Respected All

I got stuck in it and need your help.

We know that if $\alpha_1, \cdots, \alpha_5$ be the roots of $p(x):=x^5+ax^4+bx^3+cx^2+dx+e=0$ then the equation which roots are opposite in sign viz $-\alpha_1, \cdots, -\alpha_5$ can be determined by the substitution $y=-x$. And deduction says that we just have to change the signs in alternate coeffecients of $p(x)=0$.

I was thinking what will be the equation if the roots of it be $\alpha_1, \alpha_2, -\alpha_3,-\alpha_4,-\alpha_5$ ? Suppose that the required polynomial is $q(x):=x^5+Ax^4+Bx^3+Cx^2+Dx+E$. Can we get the values of $A, B, C, D, E$ in terms of $a, b, c, d, e$ ?

Direct substitution is not working here. What shall I do here ?

Please show me the path.

Thanking you in advance

P.s. Could not find the proper tag for it. Some one please edit if necessary

  • 1
    $\begingroup$ In general there is no uniform way to distinguish the roots of a polynomial among each other. In other words much depends on which roots you are changing the sign of, and there is no reasonable way to unambiguously indicate such a subset in general. Therefore one cannot expect to say much about the result. $\endgroup$ Jan 6 '15 at 11:14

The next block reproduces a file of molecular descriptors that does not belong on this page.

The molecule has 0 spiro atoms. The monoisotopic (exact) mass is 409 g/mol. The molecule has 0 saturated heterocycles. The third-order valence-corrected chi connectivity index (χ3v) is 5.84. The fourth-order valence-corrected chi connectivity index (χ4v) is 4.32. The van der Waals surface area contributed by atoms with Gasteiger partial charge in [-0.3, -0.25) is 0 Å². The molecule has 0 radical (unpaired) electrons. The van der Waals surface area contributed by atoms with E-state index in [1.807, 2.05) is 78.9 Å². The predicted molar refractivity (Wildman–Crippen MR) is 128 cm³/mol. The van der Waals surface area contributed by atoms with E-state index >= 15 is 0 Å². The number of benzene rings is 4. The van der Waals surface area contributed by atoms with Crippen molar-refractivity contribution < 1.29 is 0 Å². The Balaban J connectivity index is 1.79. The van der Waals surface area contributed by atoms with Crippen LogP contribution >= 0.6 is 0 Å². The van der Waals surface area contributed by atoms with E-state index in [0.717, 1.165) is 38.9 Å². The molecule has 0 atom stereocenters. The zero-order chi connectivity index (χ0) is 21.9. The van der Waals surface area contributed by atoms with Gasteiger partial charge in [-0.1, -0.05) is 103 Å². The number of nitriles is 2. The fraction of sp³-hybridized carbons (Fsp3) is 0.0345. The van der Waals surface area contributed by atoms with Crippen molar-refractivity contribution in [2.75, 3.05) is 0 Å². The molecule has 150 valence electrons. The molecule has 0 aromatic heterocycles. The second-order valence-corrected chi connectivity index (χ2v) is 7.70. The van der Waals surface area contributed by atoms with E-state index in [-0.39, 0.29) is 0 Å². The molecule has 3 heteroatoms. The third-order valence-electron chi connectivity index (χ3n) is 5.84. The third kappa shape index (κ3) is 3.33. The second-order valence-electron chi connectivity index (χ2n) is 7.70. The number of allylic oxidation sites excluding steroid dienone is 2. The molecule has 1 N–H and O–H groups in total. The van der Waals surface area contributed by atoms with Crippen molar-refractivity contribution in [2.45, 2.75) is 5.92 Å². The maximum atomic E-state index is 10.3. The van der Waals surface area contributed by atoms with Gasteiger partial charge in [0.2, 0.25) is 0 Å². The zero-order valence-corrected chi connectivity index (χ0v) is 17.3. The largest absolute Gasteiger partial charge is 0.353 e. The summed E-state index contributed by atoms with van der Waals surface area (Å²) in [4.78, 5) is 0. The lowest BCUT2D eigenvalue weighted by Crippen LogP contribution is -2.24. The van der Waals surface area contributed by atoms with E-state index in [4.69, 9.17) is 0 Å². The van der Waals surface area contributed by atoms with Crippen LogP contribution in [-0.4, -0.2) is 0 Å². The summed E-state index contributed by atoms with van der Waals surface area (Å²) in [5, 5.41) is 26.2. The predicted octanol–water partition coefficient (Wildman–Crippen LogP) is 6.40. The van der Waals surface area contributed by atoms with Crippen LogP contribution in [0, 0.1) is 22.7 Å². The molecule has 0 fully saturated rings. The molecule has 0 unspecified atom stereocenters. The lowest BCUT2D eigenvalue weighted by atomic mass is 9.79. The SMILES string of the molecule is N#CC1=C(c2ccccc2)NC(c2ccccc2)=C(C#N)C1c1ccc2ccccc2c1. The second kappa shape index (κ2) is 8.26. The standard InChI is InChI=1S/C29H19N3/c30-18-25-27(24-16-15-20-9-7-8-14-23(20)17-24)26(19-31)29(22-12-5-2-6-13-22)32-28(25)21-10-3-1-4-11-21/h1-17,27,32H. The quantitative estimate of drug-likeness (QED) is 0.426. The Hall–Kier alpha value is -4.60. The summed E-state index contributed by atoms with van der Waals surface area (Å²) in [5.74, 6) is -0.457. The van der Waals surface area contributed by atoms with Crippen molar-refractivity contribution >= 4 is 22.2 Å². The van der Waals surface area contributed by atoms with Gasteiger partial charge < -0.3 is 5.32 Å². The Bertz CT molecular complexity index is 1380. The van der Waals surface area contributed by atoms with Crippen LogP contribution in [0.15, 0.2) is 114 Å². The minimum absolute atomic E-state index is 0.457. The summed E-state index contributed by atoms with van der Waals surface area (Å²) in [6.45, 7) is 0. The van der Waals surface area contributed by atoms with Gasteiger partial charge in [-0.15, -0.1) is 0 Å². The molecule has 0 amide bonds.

Roots of polynomials are an unordered set, so you can only do transformations of coefficients that are invariant to the permutation of roots. You can, for instance, negate all roots by appropriately changing the signs of coefficients, but you cannot even specify what you require if you want to only negate a subset of roots, unless you already have the roots. For instance, you can say you want to negate two roots with the largest magnitude (or something similar) but this requires you to actually find the roots. Because of this, your question is related to the Galois theory and the inability of extracting roots of general higher order polynomials. In fact, the insensitivity of coefficients to permutation of roots is at the core of the proof that polynomials with order 5 or greater cannot be solved in radicals, unless they have a special separable form.


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